Featured Artist: Charles Ewing
Unlimited Possibilities for Depth and Detail
The most fascinating part of creating a portrait is the dialogue that grows between myself and the face emerging from my working surface. The image frequently shifts and changes throughout this dialogue, so I need forgiving materials. My typical medium is India ink, which may seem an unlikely choice, but used in combination with my unique support, Claybord, it gives me unlimited flexibility. Claybordis a clay-coated hardboard panel that has been sanded to a fine tooth. This ultra-smooth clay-coated panel stands up to wet applications of paint, multiple erasures, and all types of scratching and abrading tools. Claybordis also pH neutral and acid free, giving me the confidence that my work will last over time.
Drawing with Ink
I begin my portraits by using graphite 6B pencil to sketch directly on the Claybord. I can experiment with various compositional alternatives simply by erasing part or the entire sketch with 00 or 000-grade steel wool and starting over.
Next, I settle on my light source and use small sable brushes and a medium dark wash of ink to lay in some of the “landmarks”—such as my subject’s eyes and distinctive areas of clothing. These landmarks ensure that I won’t lose important features when I go back in later with loose applications of ink or add textural effects.
Now the fun begins. I dilute my ink with water to a mid-value gray and use a bristle brush or wadded paper towel to create my dark-value areas–often with a textural twist. For example, if I need a rough skin texture, I apply the ink with a paper towel. If I need smoother skin, I may use tissue paper. It’s a quick way of getting the feel of an area without drawing every little line with a brush.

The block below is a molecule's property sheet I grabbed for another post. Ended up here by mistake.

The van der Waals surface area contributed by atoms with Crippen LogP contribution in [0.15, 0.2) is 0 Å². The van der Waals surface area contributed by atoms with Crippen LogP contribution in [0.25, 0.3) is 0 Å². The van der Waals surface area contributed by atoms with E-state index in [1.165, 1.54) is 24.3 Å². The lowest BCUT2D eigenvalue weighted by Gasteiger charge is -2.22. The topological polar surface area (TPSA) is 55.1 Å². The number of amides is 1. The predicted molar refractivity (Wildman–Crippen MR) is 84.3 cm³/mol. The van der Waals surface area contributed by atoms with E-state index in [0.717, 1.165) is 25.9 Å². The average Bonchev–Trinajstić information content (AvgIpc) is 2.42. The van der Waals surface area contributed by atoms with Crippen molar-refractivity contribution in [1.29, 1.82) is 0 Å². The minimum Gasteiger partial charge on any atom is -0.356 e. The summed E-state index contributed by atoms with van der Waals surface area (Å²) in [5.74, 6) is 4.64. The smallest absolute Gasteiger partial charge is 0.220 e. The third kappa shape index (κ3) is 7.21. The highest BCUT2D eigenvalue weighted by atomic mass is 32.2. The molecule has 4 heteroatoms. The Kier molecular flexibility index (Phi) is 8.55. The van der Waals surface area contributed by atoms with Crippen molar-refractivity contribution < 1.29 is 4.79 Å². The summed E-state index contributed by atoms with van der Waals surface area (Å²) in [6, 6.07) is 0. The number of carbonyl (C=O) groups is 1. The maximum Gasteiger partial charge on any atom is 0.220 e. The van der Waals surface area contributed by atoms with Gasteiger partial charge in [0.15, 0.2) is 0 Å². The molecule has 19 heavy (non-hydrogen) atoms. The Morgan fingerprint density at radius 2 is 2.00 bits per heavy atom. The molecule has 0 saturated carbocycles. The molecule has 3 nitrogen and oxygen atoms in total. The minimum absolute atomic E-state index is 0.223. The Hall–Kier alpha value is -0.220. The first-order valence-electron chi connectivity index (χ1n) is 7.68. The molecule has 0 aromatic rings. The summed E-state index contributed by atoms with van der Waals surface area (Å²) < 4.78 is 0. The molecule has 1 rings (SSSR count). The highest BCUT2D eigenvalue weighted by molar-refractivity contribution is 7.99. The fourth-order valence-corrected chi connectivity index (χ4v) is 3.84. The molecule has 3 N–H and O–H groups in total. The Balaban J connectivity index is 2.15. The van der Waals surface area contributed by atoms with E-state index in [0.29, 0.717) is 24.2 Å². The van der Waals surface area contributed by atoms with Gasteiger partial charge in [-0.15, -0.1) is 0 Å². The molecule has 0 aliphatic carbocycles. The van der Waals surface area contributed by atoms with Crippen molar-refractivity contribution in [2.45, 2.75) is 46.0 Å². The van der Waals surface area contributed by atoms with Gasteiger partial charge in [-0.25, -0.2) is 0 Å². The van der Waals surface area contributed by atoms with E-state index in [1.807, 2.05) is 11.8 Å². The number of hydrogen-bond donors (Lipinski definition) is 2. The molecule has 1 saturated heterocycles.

Honing the Details
At this point, I’ve developed a mid-to-dark-value image with both physical and visual texture. Forms and highlights are beginning to emerge, so I further intensify the forms with a darker ink mixture. I continue through the painting refining the image by working back and forth, removing and adding pigment. If I need a highlight, or a defined edge, I scratch off some of the ink; if I need to darken an area, I simply add another wash. Once the subject is sufficiently rendered, I adjust various elements to better establish areas of primary and secondary focus. In the demonstration piece, for example, I thought the pup was completed, but found it was competing with the man’s face as the center of interest. To solve this problem, I used fine steel wool to gently abrade the image of the pup, then airbrushed lightly over the area with diluted ink to reduce value contrasts. Now in relation to the dog, the man’s face has greater contrast and detail, which immediately draws the viewer’s interest.
The Final Touch & Advantage
One of the wonderful advantages of working on Claybord is that I don’t have to frame my work under glass. I apply three or four coats of spray fixative like Krylon® UV Resistant Clear Coating #1309 (Matte) or #1305 (Gloss). I can then place the finished artwork in a frame without glass! This is especially important with mediums such as pencil, watercolors, and inks that have been relegated to be framed with glass in the past.
“I use a variety of tools for abrading and creating texture. Here is part of my list: different grades of steel wool, sponges, toothbrushes, stiff bristle brushes, atomizers, airbrushes, burlap, lace, brayers, paint rollers, and even a handful of hair weeds dipped in ink will make really interesting patterns. You can also use Ampersand’s Claybord Tool kit which has some excellent tools such as the fiber brush, line tool, and wire brush; all excellent for removing pigment from the surface and creating texture and tonal values.”
To contact the artist or for more information, please visit www.charlesewing.com.